Masked shoppers wait in line to buy produce from a blue tent at the Urbana Market in the Square.  Photo by Alyssa Buckley.Photo by Alyssa Buckley.
On a wooden table painted white, there are many small watermelons for sale at the Urbana Market in the Square. Photo by Alyssa Buckley.Photo by Alyssa Buckley.
A box of bright purple red onions are seen from above at the farmers' market.  Photo by Alyssa Buckley.Photo by Alyssa Buckley.
In a burlap wrapped basket at the Urbana Market in the Square, many tomatoes fill the container. They are bright red and dewy in the morning light. Photo by Alyssa Buckley.Photo by Alyssa Buckley.
An above photo shows small square baskets of okra in green and purple.  Photo by Alyssa Buckley.Photo by Alyssa Buckley.
In the parking lot, the Champaign Farmers' Market vendors have tables under tents offering goods for sale. Masked and unmasked shoppers walk by, browse, and pay for goods with the Champaign skyline behind the tents on the right side of the photo. Photo by Alyssa Buckley.Photo by Alyssa Buckley.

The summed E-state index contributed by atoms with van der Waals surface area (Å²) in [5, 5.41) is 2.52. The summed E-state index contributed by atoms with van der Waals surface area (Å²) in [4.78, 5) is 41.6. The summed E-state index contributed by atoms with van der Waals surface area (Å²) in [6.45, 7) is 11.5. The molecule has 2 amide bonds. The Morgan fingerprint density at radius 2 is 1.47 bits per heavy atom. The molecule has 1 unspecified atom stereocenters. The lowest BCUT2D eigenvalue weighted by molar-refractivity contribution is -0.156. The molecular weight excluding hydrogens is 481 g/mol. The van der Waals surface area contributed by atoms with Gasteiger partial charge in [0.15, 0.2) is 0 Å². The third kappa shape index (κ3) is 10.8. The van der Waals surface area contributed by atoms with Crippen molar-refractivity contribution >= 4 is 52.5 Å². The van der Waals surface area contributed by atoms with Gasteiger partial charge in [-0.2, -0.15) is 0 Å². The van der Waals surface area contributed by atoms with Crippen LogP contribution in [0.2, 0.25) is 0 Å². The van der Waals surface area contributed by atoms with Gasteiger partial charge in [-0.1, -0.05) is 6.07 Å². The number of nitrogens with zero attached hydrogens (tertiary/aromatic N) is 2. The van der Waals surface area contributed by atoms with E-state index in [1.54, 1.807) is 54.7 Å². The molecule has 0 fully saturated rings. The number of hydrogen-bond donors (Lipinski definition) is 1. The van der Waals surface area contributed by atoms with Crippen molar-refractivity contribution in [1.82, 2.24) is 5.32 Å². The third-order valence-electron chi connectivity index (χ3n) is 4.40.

Skinny, purple Kermit Thai eggplants are in a gray basket to be sold at the Urbana Market in the Square. The morning light is coming through on the top left of the photo. Photo by Alyssa Buckley.Photo by Alyssa Buckley.
An overhead photo shows pumpkins in one burlap lined basket beside another basket of yellow squash, zucchini, and garlic. Photo by Alyssa Buckley.Photo by Alyssa Buckley.
At the Urbana Market in the Square, masked shoppers wait in line to buy peaches. Photo by Alyssa Buckley.Photo by Alyssa Buckley.
Pumpkins with a bit of dirt on them are waiting to be bought at the market beside yellow squash. Photo by Alyssa Buckley.Photo by Alyssa Buckley.
Britt from Britt's Sweet Spot is busying setting up her table with baked goods for sale at the Champaign Farmers' Market. Photo by Alyssa Buckley.Photo by Alyssa Buckley.

If you're at the Champaign Farmers' Market, you have to stop by Britt's House of Sweets. She bakes some of the most amazing desserts. I was a fan of her peach cobbler, and this week, I picked up two of her rice krispie treats and an apple pie.